Finally, SB 220 amends existing law to define "operator" to include any business that owns or operates a website; "collects and maintains" personal information from Nevada residents; and "directs," "avails," or "otherwise engages" in activities in the state. The definition contains an exception for certain businesses, including those subject to the Gramm-Leach-Bliley Act, HIPAA, and third parties that host or operate a website on behalf of another business.
Maine's "Act to Protect the Privacy of Online Customer Information" (L.D. 946) restricts the ability of broadband Internet access service providers to "use, disclose, sell, or permit access to customer personal information" without the customer's "express, affirmative consent." Customers have the right to revoke their consent at any time. The Act contains certain exceptions, including provisions permitting providers to use or disclose information in order to provide the service; to advertise or market the provider's communications-related services to the customer; to comply with court orders; to bill and collect payment from the customer; to protect users or other services of the provider from fraudulent, abusive, or unlawful use of such services; and to provide geolocation information concerning the customer under certain emergency circumstances. The Act also requires providers to give their customers, both at the point of sale and on their websites, "a clear, conspicuous and nondeceptive notice" of their obligations and the customer's rights.
"Customer personal information" includes personally identifying information, including name, billing information, Social Security number, billing address, and demographic data. It also includes information from a customer's use of the Internet access service, including web-browsing history, application usage history, geolocation information, financial information, information about the customer’s children, health information, device identifiers, IP addresses, and communications content.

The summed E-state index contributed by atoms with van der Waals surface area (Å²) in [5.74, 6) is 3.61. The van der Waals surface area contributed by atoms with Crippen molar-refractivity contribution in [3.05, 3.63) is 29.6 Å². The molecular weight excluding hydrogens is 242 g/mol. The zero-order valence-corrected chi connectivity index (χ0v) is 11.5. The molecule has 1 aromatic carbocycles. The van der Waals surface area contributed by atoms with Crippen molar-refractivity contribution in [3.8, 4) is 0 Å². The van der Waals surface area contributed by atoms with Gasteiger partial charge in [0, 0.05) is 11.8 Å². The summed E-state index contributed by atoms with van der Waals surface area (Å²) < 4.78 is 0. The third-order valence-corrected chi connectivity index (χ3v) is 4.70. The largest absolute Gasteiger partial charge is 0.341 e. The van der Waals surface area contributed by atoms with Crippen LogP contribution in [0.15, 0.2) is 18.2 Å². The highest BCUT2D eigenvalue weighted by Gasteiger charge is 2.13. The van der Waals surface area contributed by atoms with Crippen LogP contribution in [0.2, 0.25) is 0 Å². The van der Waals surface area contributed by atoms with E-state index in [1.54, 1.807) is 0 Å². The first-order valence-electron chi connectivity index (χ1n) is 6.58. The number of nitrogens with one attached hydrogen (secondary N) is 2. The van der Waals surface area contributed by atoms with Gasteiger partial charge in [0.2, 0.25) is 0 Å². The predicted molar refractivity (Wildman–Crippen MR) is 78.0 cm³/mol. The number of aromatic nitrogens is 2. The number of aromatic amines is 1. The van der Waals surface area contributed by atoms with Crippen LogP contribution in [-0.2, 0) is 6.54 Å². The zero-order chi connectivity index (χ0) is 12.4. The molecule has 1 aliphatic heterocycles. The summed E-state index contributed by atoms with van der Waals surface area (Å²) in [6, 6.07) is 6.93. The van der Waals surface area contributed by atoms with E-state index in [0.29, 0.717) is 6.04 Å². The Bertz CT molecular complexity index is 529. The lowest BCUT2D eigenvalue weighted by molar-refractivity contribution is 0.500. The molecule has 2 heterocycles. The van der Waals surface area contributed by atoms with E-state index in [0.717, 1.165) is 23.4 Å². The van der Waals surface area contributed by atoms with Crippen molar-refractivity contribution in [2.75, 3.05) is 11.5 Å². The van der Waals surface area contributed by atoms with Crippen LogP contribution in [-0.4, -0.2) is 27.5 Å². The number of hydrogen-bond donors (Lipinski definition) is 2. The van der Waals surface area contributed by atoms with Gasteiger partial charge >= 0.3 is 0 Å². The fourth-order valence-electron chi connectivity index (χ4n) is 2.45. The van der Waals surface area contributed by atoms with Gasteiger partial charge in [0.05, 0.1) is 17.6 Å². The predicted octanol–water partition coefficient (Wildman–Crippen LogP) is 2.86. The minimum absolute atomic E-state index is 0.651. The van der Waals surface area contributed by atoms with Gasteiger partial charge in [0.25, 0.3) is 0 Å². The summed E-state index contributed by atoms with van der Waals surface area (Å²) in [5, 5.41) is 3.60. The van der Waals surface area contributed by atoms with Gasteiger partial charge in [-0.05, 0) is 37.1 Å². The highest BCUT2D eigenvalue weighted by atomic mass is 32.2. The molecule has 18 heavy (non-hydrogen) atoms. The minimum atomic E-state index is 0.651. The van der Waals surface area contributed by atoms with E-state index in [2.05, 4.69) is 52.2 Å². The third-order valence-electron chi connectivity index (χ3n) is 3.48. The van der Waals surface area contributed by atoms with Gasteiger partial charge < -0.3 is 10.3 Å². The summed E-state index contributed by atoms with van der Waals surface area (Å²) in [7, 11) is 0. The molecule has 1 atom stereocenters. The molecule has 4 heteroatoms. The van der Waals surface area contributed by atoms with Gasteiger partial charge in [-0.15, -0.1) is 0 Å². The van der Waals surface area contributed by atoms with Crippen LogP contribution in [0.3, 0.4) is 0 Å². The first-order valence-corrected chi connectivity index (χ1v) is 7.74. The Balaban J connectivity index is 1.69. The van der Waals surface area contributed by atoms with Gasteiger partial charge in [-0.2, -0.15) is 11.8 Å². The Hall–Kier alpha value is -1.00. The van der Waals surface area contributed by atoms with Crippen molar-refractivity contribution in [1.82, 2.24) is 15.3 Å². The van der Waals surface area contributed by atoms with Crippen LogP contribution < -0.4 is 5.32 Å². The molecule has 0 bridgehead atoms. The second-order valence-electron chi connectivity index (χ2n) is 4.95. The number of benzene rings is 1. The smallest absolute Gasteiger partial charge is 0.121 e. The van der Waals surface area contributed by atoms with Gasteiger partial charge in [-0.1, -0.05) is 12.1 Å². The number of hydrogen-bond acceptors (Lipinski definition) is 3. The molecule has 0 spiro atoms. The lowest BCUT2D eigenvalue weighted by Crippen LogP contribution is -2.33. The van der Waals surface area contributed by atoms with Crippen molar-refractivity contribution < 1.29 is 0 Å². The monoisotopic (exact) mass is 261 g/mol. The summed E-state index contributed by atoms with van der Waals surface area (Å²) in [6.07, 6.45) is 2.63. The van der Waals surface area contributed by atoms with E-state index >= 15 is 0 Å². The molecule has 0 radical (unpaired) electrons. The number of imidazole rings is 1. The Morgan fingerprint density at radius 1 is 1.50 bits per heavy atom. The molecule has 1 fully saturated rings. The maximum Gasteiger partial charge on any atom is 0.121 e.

In addition, the Act states that a provider may not use, disclose, sell, or permit access to other information pertaining to a customer that is not "customer personal information" if the customer sends written notice to the provider stating that he or she does not permit such actions with this information.
Providers may not refuse to serve, or charge a penalty, to a customer who does not provide consent; they also may not offer a discount to customers that do provide consent.
The Act applies to broadband Internet access service providers operating within Maine when providing service to customers physically located in and billed for service received in Maine. The Act defines "broadband Internet access service" as "a mass-market retail service by wire or radio that provides the capability to transmit data to and receive data from all or substantially all Internet endpoints, including any capabilities that are incidental to and enable the operation of the service, excluding dial-up Internet access service."
The Act also directs broadband Internet access service providers to take "reasonable measures to protect customer personal information from unauthorized use, disclosure or access."
Retailers that operate in Nevada should take steps to ensure compliance with the new law's requirements. Any retailers that also provide broadband Internet access service in Maine should also address that state's new restrictions. More broadly, retailers in the midst of establishing their CCPA compliance regimes should also take into account other states’ privacy bills that seem likely to come into effect in the near future.